Despite all the successes the president has been present for, the media has done a fairly decent job at burying a lot of it. When Bill Clinton was in office, the slogan for him and the media alike was "it's the economy, stupid."

Not now, though. The media, in particular CNN and the New York Times, would rather promulgate torrid sex affairs from 2006, and a very flawed and suspicious investigation regarding Russians helping Trump to win the White House and with his awareness, through some unknown agreement.

Trump's last Supreme Court nominee, Judge Brett Kavanaugh, went through perhaps the most shameful character assassination by the Democratic Party and the liberal media in history. His confirmation seemed to be the very last straw in the succession of heavy liberal losses. The way he was treated awakened an otherwise slumbering Republican base, which had been far more likely to stay at home today and not vote prior to that.

"Believe Women." Kavanaugh was attacked with accusations by Dr. Christine Ford which were impossible to defend. She claimed he sexually assaulted her at a place she could not name and couldn't even definitively identify the year, but came up with an "educated guess" of 1983, 36 years ago.

This came to light after the Judiciary Panel's confirmation hearings came to a close, and the Democrats knew they had no real reasons to deny him. This was a rabbit punch, a horrible miscalculation by the Democrats to demonize Kavanaugh using Ford and several other alleged victims who also claimed they were either sexually assaulted or raped by him.

Dr. Ford's testimony was compelling while she testified. Almost anything that could be looked into damned her words. Her account was torn apart, and instead of the media sharing this awful news for their viewers who had invested in her, they instead pointed to a 36-year-old tax issue in Trump's past that his lawyers deflected with ease.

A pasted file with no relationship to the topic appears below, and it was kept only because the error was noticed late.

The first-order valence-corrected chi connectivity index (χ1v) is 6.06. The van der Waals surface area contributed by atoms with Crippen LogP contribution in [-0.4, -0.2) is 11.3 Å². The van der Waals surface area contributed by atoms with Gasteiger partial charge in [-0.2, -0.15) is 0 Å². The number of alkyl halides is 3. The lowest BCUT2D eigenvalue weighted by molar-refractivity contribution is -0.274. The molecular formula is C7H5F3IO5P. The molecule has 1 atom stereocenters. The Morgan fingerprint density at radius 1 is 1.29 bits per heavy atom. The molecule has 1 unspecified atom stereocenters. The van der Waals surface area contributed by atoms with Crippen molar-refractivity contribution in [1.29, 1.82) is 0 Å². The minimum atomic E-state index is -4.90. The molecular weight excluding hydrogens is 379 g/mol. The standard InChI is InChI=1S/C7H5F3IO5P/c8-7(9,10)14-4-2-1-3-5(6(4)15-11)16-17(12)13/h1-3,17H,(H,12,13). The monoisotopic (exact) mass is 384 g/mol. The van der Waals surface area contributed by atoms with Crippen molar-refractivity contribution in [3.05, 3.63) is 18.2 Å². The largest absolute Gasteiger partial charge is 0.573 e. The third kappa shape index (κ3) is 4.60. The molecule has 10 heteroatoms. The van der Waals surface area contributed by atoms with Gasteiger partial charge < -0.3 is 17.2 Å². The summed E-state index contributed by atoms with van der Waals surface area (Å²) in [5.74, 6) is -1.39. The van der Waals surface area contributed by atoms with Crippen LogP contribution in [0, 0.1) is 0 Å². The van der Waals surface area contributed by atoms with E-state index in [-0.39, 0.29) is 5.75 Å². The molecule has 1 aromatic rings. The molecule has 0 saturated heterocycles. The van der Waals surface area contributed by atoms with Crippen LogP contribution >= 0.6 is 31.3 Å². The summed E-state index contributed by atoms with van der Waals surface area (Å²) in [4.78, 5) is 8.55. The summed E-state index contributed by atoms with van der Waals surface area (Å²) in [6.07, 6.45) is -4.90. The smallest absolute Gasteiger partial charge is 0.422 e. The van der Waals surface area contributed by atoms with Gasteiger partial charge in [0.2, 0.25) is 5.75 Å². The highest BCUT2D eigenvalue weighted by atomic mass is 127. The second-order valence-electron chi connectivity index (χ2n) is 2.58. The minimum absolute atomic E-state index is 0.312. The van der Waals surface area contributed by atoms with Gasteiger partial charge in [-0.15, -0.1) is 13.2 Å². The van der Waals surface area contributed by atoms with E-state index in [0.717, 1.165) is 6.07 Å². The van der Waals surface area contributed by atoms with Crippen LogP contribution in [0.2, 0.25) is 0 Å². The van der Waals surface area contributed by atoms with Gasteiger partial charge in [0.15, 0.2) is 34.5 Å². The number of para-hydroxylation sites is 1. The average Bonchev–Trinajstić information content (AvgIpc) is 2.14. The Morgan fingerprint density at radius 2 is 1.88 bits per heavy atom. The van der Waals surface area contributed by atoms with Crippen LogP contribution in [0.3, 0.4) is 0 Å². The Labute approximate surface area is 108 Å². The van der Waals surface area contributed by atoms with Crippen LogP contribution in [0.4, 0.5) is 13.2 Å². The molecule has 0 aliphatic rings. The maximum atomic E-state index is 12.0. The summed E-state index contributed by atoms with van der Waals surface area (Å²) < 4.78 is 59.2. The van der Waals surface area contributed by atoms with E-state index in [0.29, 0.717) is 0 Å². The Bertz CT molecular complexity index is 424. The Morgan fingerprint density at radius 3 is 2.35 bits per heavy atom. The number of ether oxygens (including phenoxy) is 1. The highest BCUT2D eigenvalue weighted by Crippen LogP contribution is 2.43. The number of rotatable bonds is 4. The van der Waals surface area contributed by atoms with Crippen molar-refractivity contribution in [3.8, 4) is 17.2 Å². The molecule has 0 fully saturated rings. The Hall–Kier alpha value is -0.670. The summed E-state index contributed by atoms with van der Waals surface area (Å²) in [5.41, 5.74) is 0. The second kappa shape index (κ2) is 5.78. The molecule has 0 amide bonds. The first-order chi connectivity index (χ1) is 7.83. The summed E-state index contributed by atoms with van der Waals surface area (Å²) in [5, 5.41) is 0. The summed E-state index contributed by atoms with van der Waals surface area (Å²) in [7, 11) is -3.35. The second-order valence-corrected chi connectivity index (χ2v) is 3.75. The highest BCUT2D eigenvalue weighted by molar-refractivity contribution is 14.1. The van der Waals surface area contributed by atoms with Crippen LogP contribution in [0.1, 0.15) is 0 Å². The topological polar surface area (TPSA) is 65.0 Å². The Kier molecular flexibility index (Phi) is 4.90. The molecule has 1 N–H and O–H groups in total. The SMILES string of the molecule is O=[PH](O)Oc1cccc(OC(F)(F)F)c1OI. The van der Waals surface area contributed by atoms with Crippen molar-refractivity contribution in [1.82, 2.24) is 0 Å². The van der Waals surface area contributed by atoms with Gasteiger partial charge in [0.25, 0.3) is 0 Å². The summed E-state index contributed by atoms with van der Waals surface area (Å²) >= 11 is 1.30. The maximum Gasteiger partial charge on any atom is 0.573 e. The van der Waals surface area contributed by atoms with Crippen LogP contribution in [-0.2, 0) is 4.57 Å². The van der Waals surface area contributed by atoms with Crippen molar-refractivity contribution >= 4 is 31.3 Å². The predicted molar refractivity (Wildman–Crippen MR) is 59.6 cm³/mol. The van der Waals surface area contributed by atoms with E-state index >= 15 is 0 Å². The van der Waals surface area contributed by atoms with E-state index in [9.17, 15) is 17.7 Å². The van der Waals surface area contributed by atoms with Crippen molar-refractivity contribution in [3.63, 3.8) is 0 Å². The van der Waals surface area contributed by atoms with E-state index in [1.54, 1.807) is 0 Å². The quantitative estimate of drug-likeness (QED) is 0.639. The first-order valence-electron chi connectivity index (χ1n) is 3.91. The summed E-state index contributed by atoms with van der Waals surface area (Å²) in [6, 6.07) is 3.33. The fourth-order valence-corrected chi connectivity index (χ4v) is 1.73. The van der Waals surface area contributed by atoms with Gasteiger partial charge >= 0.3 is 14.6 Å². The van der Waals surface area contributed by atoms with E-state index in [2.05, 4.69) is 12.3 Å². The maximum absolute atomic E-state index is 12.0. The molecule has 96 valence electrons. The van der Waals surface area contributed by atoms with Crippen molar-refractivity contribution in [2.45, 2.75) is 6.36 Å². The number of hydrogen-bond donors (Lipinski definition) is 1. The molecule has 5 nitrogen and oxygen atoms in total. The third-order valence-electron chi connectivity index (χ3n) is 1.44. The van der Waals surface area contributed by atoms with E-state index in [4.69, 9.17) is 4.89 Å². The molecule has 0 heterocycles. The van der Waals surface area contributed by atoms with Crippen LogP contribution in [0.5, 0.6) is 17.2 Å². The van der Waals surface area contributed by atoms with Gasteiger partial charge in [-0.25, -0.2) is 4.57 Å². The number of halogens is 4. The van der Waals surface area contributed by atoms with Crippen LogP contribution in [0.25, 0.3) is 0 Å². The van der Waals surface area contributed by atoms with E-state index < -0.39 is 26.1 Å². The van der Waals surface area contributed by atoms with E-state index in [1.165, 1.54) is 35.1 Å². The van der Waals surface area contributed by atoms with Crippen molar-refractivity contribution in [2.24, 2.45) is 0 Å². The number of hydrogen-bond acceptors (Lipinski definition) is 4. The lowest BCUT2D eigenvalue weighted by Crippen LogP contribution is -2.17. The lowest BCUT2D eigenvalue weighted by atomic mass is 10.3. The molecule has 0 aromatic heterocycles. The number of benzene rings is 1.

The story was dragged out to provide political cover for the nasty Democrats in the Judiciary Panel who absolutely accused Kavanaugh of being guilty. As the facts came in, they were down to trying to dismiss him from consideration over a loose story of Kavanaugh throwing ice at a young man in a bar in 1984 in New Haven, CT.

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The Democratic Party and the mainstream media tried to destroy this man and his family, in order to keep the Supreme Court from becoming more conservative. It is criminal, and people should face sizable prison terms, but that won't happen.

Ok, so, Trump gets stuff wrong. Stats, some comparisons exaggerating his accomplishments, how great he is at this or that. He also obviously lied about extra marital affairs back in 2006 or longer, but almost anyone of you reading this has done so or has a family member that you love that has done so. Has he been unfaithful while in office? Has he made a pivot into becoming a better human being, husband and American? He is trying to convince us that he has, but in his way.

It has been 30 years since a newly elected Republican president was not accused by Democrats of stealing the elections. Do you believe that is the case?

These clumsy fibs, white lies or forgetful recollections of numbers are not typical of Presidents of the United States. Typically, the others were very careful when they constantly lied to us. Trump's faux pas are something that his supporters will easily forgive, knowing that he is just winging stuff off the cuff. He recently said, "I try to tell the truth when I can." Now that to me tells me nothing. It tells his detractors that Trump will lie when ever he wants, which is always.

After the Russian dossier fiasco and the Kavanaugh disgrace, who is it that is really the big fat liar, though?

As a private investigator, I have always been taught this: The truth wants to be known.

Soon enough, we'll know the truth of the next step we all take together.

Predictions:

Democrats (narrowly) take the House of Representatives.

Republicans keep the Senate.

Massachusetts: Baker wins with ease (69 percent)

Democrat Senator Elizabeth Warren defeats challengers. Warren (D) 58 percent, Diehl (R) 40 percent, Shiva Ayyaadurai (Independent) 2 percent.

Ken Pittman is the host of The Ken Pittman Show on 1420 WBSM New Bedford. He can be heard Saturdays from 9 a.m. to noon. Contact him at ken.pittman@townsquaremedia.com and follow him on Twitter @RadioKenPittman. The opinions expressed in this commentary are solely those of the author.